Now you're just making stuff up, Kenny

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FOXSports.com’s Ken Rosenthal thinks the Jays should let Alex Rios depart on waivers, deleting his contract while getting nothing in return. It’s an arguable position, except that Rosenthal doesn’t put forth much of an argument. Instead, he starts off with this:
The “trade” would not be Rios for whatever meager package the White Sox might offer. The “trade” would be for the $58.7 million that Rios is guaranteed from 2010 to ’14, an average of nearly $12 million per year.
Know what a team could have bought for $12 million last offseason? Outfielder Bobby Abreu, second baseman Orlando Hudson, first baseman Russell Branyan and shortstop Adam Everett — and still had $800,000 to spare.

And Adam Everett!!! Be still my heart.
This is the argument?
First, those players are probably going to end up making over $15 million this year. It’s fun to pretend Hudson’s deal was worth the guaranteed $3.38 million, but he’ll earn $8 million if he stays healthy. He’s already guaranteed himself more than $6 million.
Second, no one team could have had those four players for even the $15 million. It’s never going to work that way. If the Angels faced competition for Abreu, he wouldn’t have signed for $5 million. If the Blue Jays or any other random team offered him $5 million on December 15, he would have laughed in their faces.
So, let’s just say the Blue Jays were waiting in the weeds for all of these guys. Well, Abreu might have been realistic. Not at $5 million, but maybe $7 million-$8 million. Hudson? Back to Toronto and J.P. Ricciardi’s loving arms? Probably not. Plus, he would have cost a draft pick. Branyan? They weren’t going to offer him regular playing time, so he still would have gone to Seattle. Everett? No, I just don’t get that one.
But Rosenthal’s point is that the Jays could use Rios’ money on free agents. And they could. It probably wouldn’t work out, but they could. First, let’s run down all of Ricciardi’s successful big free-agent acquisitions.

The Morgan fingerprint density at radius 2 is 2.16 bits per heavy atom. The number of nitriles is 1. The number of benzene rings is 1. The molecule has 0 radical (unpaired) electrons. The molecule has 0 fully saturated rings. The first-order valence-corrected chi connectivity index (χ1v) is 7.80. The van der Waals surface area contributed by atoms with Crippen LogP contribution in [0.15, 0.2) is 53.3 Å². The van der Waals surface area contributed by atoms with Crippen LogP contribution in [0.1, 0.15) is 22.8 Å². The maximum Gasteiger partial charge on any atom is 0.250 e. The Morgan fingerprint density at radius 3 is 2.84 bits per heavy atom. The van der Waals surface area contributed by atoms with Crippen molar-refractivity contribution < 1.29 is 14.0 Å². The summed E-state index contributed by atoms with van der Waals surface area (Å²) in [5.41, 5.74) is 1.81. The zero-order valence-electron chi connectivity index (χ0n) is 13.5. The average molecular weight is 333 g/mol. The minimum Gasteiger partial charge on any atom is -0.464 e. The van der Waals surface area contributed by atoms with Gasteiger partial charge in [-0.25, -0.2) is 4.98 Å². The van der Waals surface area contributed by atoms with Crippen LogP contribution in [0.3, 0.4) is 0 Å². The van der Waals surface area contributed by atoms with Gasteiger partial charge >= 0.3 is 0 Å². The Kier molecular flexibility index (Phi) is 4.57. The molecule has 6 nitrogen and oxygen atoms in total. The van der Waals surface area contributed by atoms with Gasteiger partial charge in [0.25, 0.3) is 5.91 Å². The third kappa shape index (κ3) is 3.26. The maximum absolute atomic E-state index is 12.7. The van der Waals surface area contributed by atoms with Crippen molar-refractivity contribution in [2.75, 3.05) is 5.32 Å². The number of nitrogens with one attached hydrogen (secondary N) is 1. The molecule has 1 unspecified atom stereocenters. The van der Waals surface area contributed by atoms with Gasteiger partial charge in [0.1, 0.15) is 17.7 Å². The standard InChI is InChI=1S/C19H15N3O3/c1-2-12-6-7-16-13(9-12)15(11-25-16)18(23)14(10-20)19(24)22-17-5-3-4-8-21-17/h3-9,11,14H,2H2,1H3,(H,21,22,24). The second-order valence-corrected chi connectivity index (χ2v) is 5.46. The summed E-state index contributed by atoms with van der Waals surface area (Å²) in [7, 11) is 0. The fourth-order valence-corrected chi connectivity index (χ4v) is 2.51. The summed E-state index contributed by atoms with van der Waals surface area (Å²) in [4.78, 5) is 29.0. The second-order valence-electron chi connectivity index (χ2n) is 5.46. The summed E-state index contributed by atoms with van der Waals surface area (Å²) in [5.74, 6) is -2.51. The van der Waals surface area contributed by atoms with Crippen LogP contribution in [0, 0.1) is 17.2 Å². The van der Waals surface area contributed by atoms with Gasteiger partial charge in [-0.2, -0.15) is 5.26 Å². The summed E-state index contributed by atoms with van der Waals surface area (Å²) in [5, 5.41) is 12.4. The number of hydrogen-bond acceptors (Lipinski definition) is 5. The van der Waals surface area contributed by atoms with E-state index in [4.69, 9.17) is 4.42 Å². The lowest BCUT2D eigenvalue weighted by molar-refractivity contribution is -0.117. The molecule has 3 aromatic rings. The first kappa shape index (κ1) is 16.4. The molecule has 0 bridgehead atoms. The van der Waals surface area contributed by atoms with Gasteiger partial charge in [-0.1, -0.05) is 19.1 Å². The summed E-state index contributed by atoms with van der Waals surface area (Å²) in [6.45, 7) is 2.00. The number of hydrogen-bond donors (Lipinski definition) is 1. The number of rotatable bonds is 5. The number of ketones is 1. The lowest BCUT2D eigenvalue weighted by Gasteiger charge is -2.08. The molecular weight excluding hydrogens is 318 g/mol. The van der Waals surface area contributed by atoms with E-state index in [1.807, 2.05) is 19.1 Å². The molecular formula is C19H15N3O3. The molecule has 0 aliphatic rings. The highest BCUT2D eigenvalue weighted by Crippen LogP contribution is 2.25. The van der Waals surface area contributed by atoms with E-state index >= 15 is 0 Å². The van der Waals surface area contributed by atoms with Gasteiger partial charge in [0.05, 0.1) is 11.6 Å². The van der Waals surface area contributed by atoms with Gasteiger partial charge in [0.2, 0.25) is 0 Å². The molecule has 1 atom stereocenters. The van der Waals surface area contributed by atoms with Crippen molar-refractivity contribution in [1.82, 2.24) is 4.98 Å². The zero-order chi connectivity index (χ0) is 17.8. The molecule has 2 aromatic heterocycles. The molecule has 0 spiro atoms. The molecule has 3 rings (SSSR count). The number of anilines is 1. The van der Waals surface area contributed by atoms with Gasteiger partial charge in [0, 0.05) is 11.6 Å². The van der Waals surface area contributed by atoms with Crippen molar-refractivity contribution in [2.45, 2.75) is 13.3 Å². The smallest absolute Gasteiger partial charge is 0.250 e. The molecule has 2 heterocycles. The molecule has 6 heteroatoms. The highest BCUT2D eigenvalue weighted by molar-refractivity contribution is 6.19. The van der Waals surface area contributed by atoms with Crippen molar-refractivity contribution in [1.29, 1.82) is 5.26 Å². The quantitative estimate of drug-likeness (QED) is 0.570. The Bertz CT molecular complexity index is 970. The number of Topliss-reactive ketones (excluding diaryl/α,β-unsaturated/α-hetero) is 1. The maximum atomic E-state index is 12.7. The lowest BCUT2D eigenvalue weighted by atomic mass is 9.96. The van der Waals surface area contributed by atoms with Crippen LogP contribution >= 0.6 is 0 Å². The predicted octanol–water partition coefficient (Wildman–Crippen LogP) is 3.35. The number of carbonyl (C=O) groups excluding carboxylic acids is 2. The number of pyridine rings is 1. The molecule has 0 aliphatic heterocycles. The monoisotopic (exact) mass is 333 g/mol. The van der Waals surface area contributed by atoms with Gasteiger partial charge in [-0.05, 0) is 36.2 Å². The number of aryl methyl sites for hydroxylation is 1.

Should we do it again? OK, you can say A.J. Burnett was a modest success. He was an above average starter while earning $31 million over three seasons, going 38-24 with a 3.94 ERA, but he only stayed healthy in his walk year. The other three multiyear deals Ricciardi handed out to bring in free agents all ended up with him eating money: B.J. Ryan, Frank Thomas and Corey Koskie. If Ricciardi chooses to spend Rios’ money on free agents, he’ll likely end up with worse players and fewer draft picks.
No, I hardly think that’s the answer. Rios has been a disappointment since landing his big contract prior to 2008, but he’s still been a huge bargain to this point. Yes, he’s eventually going to make $12 million in 2011. However, in 2008, he earned $4.235 million. In 2009, he’s making $5.9 million. Next year, it’s going to be $9.7 million. The odds are still very good that he’ll be worth every penny he’s earning, particularly if the Jays face facts and realize they’d be better off with him in center and Vernon Wells in a corner.

Video: Adam Wainwright crushes a three-run homer into the second deck

St. Louis Cardinals' Adam Wainwright connects for a three-run triple against the Arizona Diamondbacks during the sixth inning of a baseball game Wednesday, April 27, 2016, in Phoenix. (AP Photo/Ross D. Franklin)
AP Photo/Ross D. Franklin
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Adam Wainwright has been bringing the lumber lately. The Cardinals’ pitcher delivered a three-run triple in his previous start, last Wednesday, against the Diamondbacks.

During Monday’s start against the Phillies, he doubled to lead off the third inning. Then, in the top of the fourth, he absolutely demolished a Jeremy Hellickson offering for a three-run home run into the second deck at Busch Stadium to tie the game at three apiece.

It’s the seventh home run of Wainwright’s career and brings his season total up to six RBI, matching a career high.

Video: A Delino DeShields base running gaffe costs the Rangers a run